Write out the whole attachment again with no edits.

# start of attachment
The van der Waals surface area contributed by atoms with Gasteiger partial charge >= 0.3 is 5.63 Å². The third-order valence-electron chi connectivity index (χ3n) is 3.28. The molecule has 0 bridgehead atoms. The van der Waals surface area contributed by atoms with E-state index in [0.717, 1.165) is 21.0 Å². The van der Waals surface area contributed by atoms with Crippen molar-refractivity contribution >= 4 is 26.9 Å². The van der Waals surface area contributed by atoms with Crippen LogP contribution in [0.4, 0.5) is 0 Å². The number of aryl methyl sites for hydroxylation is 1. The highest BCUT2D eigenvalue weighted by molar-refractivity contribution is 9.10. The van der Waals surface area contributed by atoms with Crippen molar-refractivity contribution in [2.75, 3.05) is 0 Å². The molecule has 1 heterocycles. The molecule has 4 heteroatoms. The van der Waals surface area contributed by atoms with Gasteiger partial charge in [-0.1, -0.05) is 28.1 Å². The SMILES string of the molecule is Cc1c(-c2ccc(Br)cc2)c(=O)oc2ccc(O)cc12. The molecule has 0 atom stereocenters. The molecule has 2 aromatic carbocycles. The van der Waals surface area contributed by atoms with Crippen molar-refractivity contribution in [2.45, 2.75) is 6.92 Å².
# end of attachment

The van der Waals surface area contributed by atoms with Gasteiger partial charge >= 0.3 is 5.63 Å². The third-order valence-electron chi connectivity index (χ3n) is 3.28. The molecule has 0 bridgehead atoms. The van der Waals surface area contributed by atoms with E-state index in [0.717, 1.165) is 21.0 Å². The van der Waals surface area contributed by atoms with Crippen molar-refractivity contribution >= 4 is 26.9 Å². The van der Waals surface area contributed by atoms with Crippen LogP contribution in [0.4, 0.5) is 0 Å². The number of aryl methyl sites for hydroxylation is 1. The highest BCUT2D eigenvalue weighted by molar-refractivity contribution is 9.10. The van der Waals surface area contributed by atoms with Crippen molar-refractivity contribution in [2.75, 3.05) is 0 Å². The molecule has 1 heterocycles. The molecule has 4 heteroatoms. The van der Waals surface area contributed by atoms with Gasteiger partial charge in [-0.1, -0.05) is 28.1 Å². The SMILES string of the molecule is Cc1c(-c2ccc(Br)cc2)c(=O)oc2ccc(O)cc12. The molecule has 0 atom stereocenters. The molecule has 2 aromatic carbocycles. The van der Waals surface area contributed by atoms with Crippen molar-refractivity contribution in [2.45, 2.75) is 6.92 Å².